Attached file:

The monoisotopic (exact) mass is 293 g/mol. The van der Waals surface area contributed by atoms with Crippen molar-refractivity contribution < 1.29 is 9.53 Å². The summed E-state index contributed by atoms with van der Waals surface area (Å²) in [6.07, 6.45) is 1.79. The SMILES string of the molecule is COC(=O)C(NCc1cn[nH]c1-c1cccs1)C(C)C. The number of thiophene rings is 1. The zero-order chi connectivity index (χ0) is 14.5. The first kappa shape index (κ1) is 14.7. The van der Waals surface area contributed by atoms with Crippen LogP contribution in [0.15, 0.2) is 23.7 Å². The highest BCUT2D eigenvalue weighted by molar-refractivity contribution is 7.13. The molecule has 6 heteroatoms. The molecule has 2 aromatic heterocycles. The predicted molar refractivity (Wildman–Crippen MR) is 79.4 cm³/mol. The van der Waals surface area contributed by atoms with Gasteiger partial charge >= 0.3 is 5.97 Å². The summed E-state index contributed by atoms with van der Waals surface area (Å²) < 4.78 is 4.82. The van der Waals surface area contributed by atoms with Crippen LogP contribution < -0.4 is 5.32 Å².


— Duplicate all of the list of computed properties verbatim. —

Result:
The monoisotopic (exact) mass is 293 g/mol. The van der Waals surface area contributed by atoms with Crippen molar-refractivity contribution < 1.29 is 9.53 Å². The summed E-state index contributed by atoms with van der Waals surface area (Å²) in [6.07, 6.45) is 1.79. The SMILES string of the molecule is COC(=O)C(NCc1cn[nH]c1-c1cccs1)C(C)C. The number of thiophene rings is 1. The zero-order chi connectivity index (χ0) is 14.5. The first kappa shape index (κ1) is 14.7. The van der Waals surface area contributed by atoms with Crippen LogP contribution in [0.15, 0.2) is 23.7 Å². The highest BCUT2D eigenvalue weighted by molar-refractivity contribution is 7.13. The molecule has 6 heteroatoms. The molecule has 2 aromatic heterocycles. The predicted molar refractivity (Wildman–Crippen MR) is 79.4 cm³/mol. The van der Waals surface area contributed by atoms with Gasteiger partial charge >= 0.3 is 5.97 Å². The summed E-state index contributed by atoms with van der Waals surface area (Å²) < 4.78 is 4.82. The van der Waals surface area contributed by atoms with Crippen LogP contribution < -0.4 is 5.32 Å².